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David James is smart, successful, handsome...and alone. After the death of his lover, Kyle, from cancer, he buried himself in his law practice and the gym. At 48, he is haunted by his memories and walled off from the world. When David injures himself working out, he’s assigned to Brandon Smith for physical therapy. The vibrant young therapist is attracted to David and realizes he needs a hand to get back into dating. What begins as a practice coffee date escalates to friendship, passion, and maybe something more as they navigate a new relationship in Washington, DC, and the gay mecca of Provincetown.
But David remains trapped behind the barrier of fear and guilt. Will he remain loyal to Kyle’s memory if he moves on? Can he and Brandon manage a 22-year age gap? Brandon thinks he understands David’s concerns, and for him, the answer to those questions is yes. He wants to be with David, and he believes he can overcome David’s barriers. But Brandon fails to account for the world’s reaction to a handsome young man attached to an older, wealthy lover.
David’s memories, Brandon’s pride, and an unexpected tragedy might cost them something very special....
Customer ReviewsMost Helpful
By Annika on 03-08-18
It was ok
September was my first Robert Winter book, which is oddly fitting as I just noticed it was also his debut novel. It was an endearing and realistic May-December story about a man who's forgotten how to live and the man bringing him back into the world. For the most part it’s a (very) steamy and a low angst read about two men finding love where they least expected it, it’s not always easy and the issues that arose were handled beautifully.
David is still mourns the loss of his late partner a few years earlier. The loss isn’t that, raw and crushing kind – anymore – but David still feels it deep into his bone. His days are the same as the last one, working at the office and a rigorous workout at the gym. Existing one day to the other. He wants to reconnect to the world but doesn’t know how to. An injury during a workout session forces him to physical therapy where he meets Brandon.
Brandon is barely scraping by, but he’s happy with his life as a physical therapist. He dreams of one day owning his own clinic. But that’s way off in the future when he’s got a more solid ground to stand on. Love isn’t high on his priority list, but when David walks in he starts to salivate and wants nothing more than to help this intriguing silver fox.
David's late lover Kyle is present throughout the book, but it never gets crowded or overwhelming if you know what I mean. It's more fitting than that, he's there in form of memories, a voice in David’s head, helping him to move on. So even though David still misses Kyle, it's not that soul shattering grief that will tear you apart. At least not anymore. I loved how the whole Kyle thing was portrayed, no unnecessary drama and with a lot of respect that it deserved.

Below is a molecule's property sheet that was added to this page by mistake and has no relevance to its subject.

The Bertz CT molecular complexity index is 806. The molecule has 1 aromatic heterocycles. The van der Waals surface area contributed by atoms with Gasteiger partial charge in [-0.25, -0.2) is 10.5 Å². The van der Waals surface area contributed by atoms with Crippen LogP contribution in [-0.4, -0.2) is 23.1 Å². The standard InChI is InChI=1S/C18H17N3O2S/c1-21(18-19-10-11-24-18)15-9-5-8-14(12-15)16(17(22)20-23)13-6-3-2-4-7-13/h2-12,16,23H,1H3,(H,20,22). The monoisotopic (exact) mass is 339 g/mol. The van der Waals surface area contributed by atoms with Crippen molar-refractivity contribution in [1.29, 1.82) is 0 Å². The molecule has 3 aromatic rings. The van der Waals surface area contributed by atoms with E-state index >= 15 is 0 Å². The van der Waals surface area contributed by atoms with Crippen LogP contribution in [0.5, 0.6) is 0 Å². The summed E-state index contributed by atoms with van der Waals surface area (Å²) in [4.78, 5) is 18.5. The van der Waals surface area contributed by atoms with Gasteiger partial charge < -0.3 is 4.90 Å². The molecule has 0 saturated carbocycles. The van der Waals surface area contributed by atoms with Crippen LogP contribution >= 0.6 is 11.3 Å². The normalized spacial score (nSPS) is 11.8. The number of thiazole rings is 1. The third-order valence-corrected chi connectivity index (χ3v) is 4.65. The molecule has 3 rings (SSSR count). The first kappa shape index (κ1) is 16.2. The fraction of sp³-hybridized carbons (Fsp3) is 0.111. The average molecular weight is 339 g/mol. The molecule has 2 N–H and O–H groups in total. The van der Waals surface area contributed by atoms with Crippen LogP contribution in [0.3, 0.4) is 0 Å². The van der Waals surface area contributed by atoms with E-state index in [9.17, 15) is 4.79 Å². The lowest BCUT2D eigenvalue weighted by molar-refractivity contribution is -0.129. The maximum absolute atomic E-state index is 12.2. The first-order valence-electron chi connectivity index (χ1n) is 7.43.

I have to admit that I wasn't too fond of the writing style of this book. There was just something about it that made it feel like I was kept at a distance. I wasn't a part of the book. For me to truly enjoy a book I need to be immersed in it, I need to be in the story, feel what the characters are feeling but I never did that with this book.
Another thing that didn’t sit well with me was the first two thirds of the book. There was just too much on page sex for my liking. I know that this won't be an issue for a lot of readers, but long and abundant sex scenes bore me. And it's even worse when you listen to them in audio, there's no skimming them. I want the characters to connect on an emotional level and not only the physical - so for me to the sex should have meaning, it should bring the story forward and not only to get the characters off. It gets repetitive after a while and having more sex scenes than actual plot is never good. (Unless we’re talking erotica, but that’s a whole other story).
However, the last third of the book changed everything for me. It was by far my favourite part of the book. The emotions I'd missed before was there, I wish this had more of a presence in the book and it wasn't dealt with during such a small part of the book. There was so much more to be explored. It added such depth to it all and it drew me in like never before with this book.
Kale Williams did a great job narrating this book. He had distinct voices and accents for all the characters and there was never any problems following along with the story. He narrated the book with a lot of feeling and truly did a wonderful job. I will happily listen to more of his narrations in the future.
For a debut novel, September was a strong effort and I will be looking forward to reading more of his stories in the future.
A copy of this book was provided in exchange for an honest review
2 of 2 people found this review helpful
By Andrea Goodell on 03-13-18
Great start, middle... DNF
Any additional comments?
I just couldn't bring myself to finish it.
I enjoyed the start, the middle but it kept dragging out. Then the accident happened and I thought, really? Testing him again. And then we got that dragged out.
If we had wrapped up at the break up/make up. It would have been a perfect story.
I loved the insecurities that these two had. The friends and how they played such important roles in the lives and decisions. Even the inner voice of the dead lover, but after a while, to me, I needed a conclusion.
I hope the best for them. They will sit unfinished on my player.
1 of 1 people found this review helpful